Traffic Noise Monitoring in Maryland
If you live in an urban area, you know how frustrating it can be to deal with loud traffic noise, especially if you’re trying to sleep or concentrate. In response to this problem, lawmakers in Maryland are considering new legislation that would allow three counties to set up a traffic noise monitoring system.
The proposed bill would authorize Anne Arundel, Montgomery, and Prince George’s counties to establish a system to monitor traffic noise levels and identify areas where noise pollution exceeds state standards. If the system identifies a problem area, the county would be required to take action to reduce noise levels, which could include implementing traffic calming measures or restricting loud vehicles.
One of the primary concerns that the bill aims to address is the issue of loud vehicles, such as motorcycles and cars with modified exhaust systems, which can produce noise levels well above the legal limit. Under the proposed legislation, law enforcement officers would have the authority to issue fines to drivers of vehicles that exceed the legal noise limit.
While some drivers may view this as an infringement on their personal freedoms, proponents of the bill argue that excessive noise pollution can have serious health consequences, including hearing loss, stress, and sleep disturbances. In addition, noise pollution can decrease property values and make it difficult to attract businesses to affected areas.
The proposed legislation has received support from several groups, including the Maryland Sierra Club and the Maryland Association of Counties. However, some critics argue that the bill would be difficult to enforce and could lead to confusion about what constitutes excessive noise.
Regardless of whether the bill ultimately becomes law, the issue of traffic noise is one that affects many communities in Maryland and across the country. As cities continue to grow and more people move into urban areas, it’s likely that the issue of traffic noise will only become more pressing. While there may not be a perfect solution, it’s encouraging to see lawmakers taking steps to address this important issue and explore ways to make our communities quieter and more livable for all.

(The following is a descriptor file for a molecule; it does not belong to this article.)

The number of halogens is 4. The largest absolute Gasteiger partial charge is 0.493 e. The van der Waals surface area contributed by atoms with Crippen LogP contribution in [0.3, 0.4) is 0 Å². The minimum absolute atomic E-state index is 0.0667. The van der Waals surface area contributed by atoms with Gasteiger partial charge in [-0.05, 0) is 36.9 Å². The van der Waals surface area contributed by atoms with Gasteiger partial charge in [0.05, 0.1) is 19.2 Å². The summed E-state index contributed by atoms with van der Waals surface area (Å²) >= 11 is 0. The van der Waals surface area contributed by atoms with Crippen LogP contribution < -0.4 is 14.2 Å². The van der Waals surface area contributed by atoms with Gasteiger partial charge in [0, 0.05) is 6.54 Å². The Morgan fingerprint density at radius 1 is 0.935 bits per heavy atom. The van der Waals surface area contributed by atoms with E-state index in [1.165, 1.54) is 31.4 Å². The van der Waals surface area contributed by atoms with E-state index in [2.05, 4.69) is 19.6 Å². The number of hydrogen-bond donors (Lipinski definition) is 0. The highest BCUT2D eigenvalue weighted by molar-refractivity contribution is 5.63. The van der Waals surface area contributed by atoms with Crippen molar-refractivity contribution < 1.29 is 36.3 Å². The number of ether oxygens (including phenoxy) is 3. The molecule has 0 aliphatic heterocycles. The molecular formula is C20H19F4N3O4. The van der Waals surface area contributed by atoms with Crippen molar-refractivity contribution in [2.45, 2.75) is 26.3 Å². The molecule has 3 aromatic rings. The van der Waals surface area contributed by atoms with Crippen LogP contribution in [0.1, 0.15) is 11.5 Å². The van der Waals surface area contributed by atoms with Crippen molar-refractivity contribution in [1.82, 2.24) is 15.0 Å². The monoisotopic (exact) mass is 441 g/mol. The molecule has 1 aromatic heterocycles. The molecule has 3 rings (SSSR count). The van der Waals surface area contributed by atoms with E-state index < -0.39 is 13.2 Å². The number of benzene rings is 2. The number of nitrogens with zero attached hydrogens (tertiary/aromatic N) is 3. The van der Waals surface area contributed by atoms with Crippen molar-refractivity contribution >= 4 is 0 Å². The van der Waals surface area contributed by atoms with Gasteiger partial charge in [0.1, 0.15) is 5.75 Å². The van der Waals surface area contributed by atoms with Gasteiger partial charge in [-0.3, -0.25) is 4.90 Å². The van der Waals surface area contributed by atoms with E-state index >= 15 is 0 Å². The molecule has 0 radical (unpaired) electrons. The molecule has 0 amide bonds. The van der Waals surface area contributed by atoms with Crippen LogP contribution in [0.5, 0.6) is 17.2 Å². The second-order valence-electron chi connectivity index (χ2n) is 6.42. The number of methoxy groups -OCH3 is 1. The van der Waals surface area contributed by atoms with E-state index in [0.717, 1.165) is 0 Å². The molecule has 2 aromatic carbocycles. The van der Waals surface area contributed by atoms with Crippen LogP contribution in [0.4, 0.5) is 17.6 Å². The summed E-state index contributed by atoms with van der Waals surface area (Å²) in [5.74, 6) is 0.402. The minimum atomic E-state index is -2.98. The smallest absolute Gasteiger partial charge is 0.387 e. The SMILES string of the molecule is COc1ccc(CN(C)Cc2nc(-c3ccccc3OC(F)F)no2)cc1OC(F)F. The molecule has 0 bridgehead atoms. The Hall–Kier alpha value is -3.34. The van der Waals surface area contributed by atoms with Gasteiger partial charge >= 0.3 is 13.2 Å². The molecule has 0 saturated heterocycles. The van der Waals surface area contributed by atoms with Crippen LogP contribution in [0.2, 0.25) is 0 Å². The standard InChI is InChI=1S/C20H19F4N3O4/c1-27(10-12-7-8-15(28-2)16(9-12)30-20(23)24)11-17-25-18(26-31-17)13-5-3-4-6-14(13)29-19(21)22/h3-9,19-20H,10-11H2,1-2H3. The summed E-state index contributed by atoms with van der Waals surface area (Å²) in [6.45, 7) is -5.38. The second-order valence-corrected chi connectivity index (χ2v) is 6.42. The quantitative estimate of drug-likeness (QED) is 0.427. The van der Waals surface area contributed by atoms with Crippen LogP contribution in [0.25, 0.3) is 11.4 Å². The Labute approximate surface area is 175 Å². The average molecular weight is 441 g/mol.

Other Traffic Laws in Maryland:
As of my knowledge cutoff date in 2021, Maryland had enacted several new traffic laws. Here are some of the most notable ones:
- Move Over Law: In October 2020, Maryland expanded its Move Over Law to include not only emergency vehicles, but also tow trucks, highway construction vehicles, and transportation service vehicles. Drivers must move over to an adjacent lane or slow down when passing these vehicles with flashing lights.
- Pedestrian Safety Law: Also in October 2020, Maryland passed a law requiring drivers to stop and remain stopped for pedestrians who are crossing the street in a crosswalk, even if there is no traffic signal or stop sign present. This law also applies to intersections with marked crosswalks where the pedestrian has a “walk” signal.
- Work Zone Safety Law: Maryland has increased penalties for drivers who speed or cause a crash in a work zone. Fines can range from $500 to $1,000, and drivers may also face license suspension or revocation.
- Texting and Driving Law: Maryland has banned the use of handheld phones while driving, including texting and making phone calls. Drivers can only use hands-free technology, such as Bluetooth, to make phone calls or use navigation apps while driving.
- Bicycle Safety Law: In October 2019, Maryland passed a law requiring drivers to pass bicyclists at a distance of at least three feet when overtaking them. Drivers who fail to do so can be fined up to $500.
It’s important for drivers in Maryland to be aware of these new laws and to comply with them to avoid fines and penalties. As always, it’s important to practice safe driving habits, including wearing a seat belt, obeying traffic signals and signs, and avoiding distracted driving. By following these laws and being mindful of other drivers and pedestrians, we can all work together to make Maryland’s roads safer for everyone.
For help with traffic violations in Maryland, Contact Attorney Riley at (202) 335-1722.